I’ll start the long overdue writing of Part Two of Permission to Grieve by giving myself permission to be kind to myself for taking so long to write this!! Onto the writing….
As mentioned in Part One, Part Two has 3 parts – a new look at selfishness, challenges and a couple surprises that may come when one gives oneself permission to grieve.
That phrase we all fear hearing…
“You are so selfish.”
I find it curious (and a bit amusing) when I think about how often I feared being told or having someone think of me as selfish and, yet, miraculously, I have never ever been told I was selfish. Perhaps some people have thought it, but overall, the ratio of my fear to the reality of anyone saying or thinking I am selfish is more than a bit lopsided.
I think it is fairly safe to say that most people, particularly women, have internalized society’s messages about not being selfish to mean they need to be self-less. As in – don’t consider personal needs or desires or care until every last family member, friend and stranger is happy, healthy, and rich. Which, of course, means we never get to our personal needs, desires, or care because we’ll never be done helping everyone else. (Ok, perhaps not quite that extreme, but fairly close!)
This has never made sense to me.
I could do this I suppose. I think I’ve tried a few times. When I’m truly honest, however, I like being selfish. I like having my needs met. I like being nurtured and rested and loved and healthy. AND when I am rested, nurtured, loved, and healthy, I do a much better job caring for, supporting, and helping those I love and the strangers on the street. When I’m being all self-less and am tired, crabby, and stressed, not only do I not want to care for others but I do a crappy job of it. It’s an odd little paradox but being selfish allows me to be selfless I am much better able to help those around me in their grief when I’ve taken care of myself in my grief.
Play with selfishness a bit – I’m curious to hear what you discover.
Challenges to make it interesting
Here’s the tricky thing about giving yourself permission to grieve – it’s not other people who get in your way.
We are the ones who tell ourselves we can’t take care of ourselves, we’re the ones who say this and that and the other thing have to be done first, we’re the ones who tell ourselves we’re not worth it. We are the ones who chose believe what other people tell us – that we should be done grieving or that what happened isn’t important enough to experience grief over or that it’s time to “get over it.” We put other people’s opinions about our grief process and our experience rather than listening to our own knowledge and wisdom.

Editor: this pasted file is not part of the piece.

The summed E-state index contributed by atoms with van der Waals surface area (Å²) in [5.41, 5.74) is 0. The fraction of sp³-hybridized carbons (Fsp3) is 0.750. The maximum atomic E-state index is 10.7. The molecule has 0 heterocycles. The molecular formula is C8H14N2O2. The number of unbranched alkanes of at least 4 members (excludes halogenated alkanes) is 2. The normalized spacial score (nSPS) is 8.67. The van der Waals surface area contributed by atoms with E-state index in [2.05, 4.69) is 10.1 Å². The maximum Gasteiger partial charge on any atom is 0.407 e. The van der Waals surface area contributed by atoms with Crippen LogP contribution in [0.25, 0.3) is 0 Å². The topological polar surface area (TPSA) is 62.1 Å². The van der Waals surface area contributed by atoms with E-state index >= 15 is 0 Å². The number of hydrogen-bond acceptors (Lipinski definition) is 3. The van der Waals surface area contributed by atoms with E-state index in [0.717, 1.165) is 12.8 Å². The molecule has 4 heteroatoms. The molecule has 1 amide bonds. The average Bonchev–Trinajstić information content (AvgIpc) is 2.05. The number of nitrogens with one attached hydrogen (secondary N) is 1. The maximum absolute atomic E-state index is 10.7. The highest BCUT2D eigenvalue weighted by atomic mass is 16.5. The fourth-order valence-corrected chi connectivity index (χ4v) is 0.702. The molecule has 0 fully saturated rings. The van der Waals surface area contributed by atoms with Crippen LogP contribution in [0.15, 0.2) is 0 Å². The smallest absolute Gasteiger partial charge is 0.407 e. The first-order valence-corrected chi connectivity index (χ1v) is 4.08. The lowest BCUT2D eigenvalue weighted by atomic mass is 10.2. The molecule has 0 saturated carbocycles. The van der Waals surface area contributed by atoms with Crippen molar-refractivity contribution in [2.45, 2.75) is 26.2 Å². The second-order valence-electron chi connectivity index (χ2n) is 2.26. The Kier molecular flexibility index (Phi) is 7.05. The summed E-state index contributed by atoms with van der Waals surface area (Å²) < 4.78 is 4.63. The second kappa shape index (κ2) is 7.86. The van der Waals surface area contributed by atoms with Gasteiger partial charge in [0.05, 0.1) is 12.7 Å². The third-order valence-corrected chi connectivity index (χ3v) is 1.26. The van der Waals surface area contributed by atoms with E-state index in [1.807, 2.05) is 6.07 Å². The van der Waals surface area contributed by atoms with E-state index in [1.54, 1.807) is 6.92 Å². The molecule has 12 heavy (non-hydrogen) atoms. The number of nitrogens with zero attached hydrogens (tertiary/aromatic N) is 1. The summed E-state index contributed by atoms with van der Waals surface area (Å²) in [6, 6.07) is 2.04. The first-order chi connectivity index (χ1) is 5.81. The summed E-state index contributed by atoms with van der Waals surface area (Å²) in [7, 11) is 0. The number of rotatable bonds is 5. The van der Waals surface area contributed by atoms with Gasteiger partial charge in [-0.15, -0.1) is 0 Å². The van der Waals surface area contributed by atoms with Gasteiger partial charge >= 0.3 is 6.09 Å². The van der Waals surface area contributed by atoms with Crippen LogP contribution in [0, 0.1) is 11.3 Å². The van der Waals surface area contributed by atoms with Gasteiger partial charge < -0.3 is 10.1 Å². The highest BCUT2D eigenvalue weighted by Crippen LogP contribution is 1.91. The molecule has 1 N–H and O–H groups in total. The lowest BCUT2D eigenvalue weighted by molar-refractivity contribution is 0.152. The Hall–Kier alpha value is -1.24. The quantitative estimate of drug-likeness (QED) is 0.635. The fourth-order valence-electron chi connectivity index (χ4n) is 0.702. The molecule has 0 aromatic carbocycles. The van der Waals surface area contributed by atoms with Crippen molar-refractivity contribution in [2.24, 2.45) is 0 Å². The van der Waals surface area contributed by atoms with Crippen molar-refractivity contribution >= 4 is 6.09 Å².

We are the biggest blocks to allowing ourselves to truly grieve.
Here’s the thing I’ve learned (and learned the hard way) – it doesn’t matter what anyone else says. People can tell us to “get over it” or “move on” or tell us to just keep busy and not think about it. People cay say thing such as “well, you’re young yet, you’ll have another baby” or “at least you had so many good years together” or a million other things that dismiss our pain. In the end, when it matters, only we can decide to dismiss our pain and our experience. Only we can decide if our health and our growth and our love for ourselves is important enough to go through and experience our grief.
Don’t get me wrong, I’m not saying this is easy (that’s why it’s in the challenge section!). It is, however, our choice. Only our choice. Whatever the people around us or the critical voices in our head say, we choose whether or not to allow ourselves to grieve.
Some surprises I discovered
What surprised me the most after I finally gave myself permission to grieve was that most people in my life were extremely supportive. I had all these critical voices in my head telling me that people would think I was crazy or that they wouldn’t understand and on and on. What I found in reality was that most of the people closest to me were extremely supportive and understanding. A couple actually told me “it’s was about time!”
Where there a few people who thought I was “just feeling sorry for myself” or “stuck in the past” and all those other things I feared? Sure. And they were far outnumbered by the number of people who supported me.
The other thing that surprised me? Many people didn’t even notice that I was going back and dealing with all this old grief. I think I had this idea that everyone would notice or have to know and it would be this huge thing. It really wasn’t. I grieved, I cried, I had some friends who sat with me through the tougher times, I learned to take naps. I also went to work and went to classes and bought groceries and got my oil changed. The whole world didn’t need to know and the world didn’t stop AND I could still grieve and heal.